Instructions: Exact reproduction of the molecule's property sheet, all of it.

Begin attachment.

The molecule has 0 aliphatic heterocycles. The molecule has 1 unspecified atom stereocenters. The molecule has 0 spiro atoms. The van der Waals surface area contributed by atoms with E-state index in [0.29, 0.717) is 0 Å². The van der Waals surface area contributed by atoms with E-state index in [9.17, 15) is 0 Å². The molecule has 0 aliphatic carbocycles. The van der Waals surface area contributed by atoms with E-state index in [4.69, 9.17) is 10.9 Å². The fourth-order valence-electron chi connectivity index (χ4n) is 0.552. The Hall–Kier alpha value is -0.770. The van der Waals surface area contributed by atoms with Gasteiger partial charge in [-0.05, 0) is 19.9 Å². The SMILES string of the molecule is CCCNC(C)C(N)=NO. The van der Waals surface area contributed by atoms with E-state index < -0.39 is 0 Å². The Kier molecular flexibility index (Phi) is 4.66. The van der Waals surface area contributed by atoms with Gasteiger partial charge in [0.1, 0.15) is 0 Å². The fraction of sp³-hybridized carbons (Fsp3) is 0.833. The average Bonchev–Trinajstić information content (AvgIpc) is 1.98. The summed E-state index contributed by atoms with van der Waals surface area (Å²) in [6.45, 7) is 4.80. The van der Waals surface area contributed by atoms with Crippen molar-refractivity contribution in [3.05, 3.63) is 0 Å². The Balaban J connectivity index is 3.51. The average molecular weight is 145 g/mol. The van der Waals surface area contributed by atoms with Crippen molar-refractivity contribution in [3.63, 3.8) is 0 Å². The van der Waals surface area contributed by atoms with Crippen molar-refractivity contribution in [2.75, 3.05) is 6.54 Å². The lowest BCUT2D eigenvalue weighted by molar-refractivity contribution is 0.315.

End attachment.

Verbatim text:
The molecule has 0 aliphatic heterocycles. The molecule has 1 unspecified atom stereocenters. The molecule has 0 spiro atoms. The van der Waals surface area contributed by atoms with E-state index in [0.29, 0.717) is 0 Å². The van der Waals surface area contributed by atoms with E-state index in [9.17, 15) is 0 Å². The molecule has 0 aliphatic carbocycles. The van der Waals surface area contributed by atoms with E-state index in [4.69, 9.17) is 10.9 Å². The fourth-order valence-electron chi connectivity index (χ4n) is 0.552. The Hall–Kier alpha value is -0.770. The van der Waals surface area contributed by atoms with Gasteiger partial charge in [-0.05, 0) is 19.9 Å². The SMILES string of the molecule is CCCNC(C)C(N)=NO. The van der Waals surface area contributed by atoms with E-state index < -0.39 is 0 Å². The Kier molecular flexibility index (Phi) is 4.66. The van der Waals surface area contributed by atoms with Gasteiger partial charge in [0.1, 0.15) is 0 Å². The fraction of sp³-hybridized carbons (Fsp3) is 0.833. The average Bonchev–Trinajstić information content (AvgIpc) is 1.98. The summed E-state index contributed by atoms with van der Waals surface area (Å²) in [6.45, 7) is 4.80. The van der Waals surface area contributed by atoms with Crippen molar-refractivity contribution in [3.05, 3.63) is 0 Å². The Balaban J connectivity index is 3.51. The average molecular weight is 145 g/mol. The van der Waals surface area contributed by atoms with Crippen molar-refractivity contribution in [3.63, 3.8) is 0 Å². The van der Waals surface area contributed by atoms with Crippen molar-refractivity contribution in [2.75, 3.05) is 6.54 Å². The lowest BCUT2D eigenvalue weighted by molar-refractivity contribution is 0.315.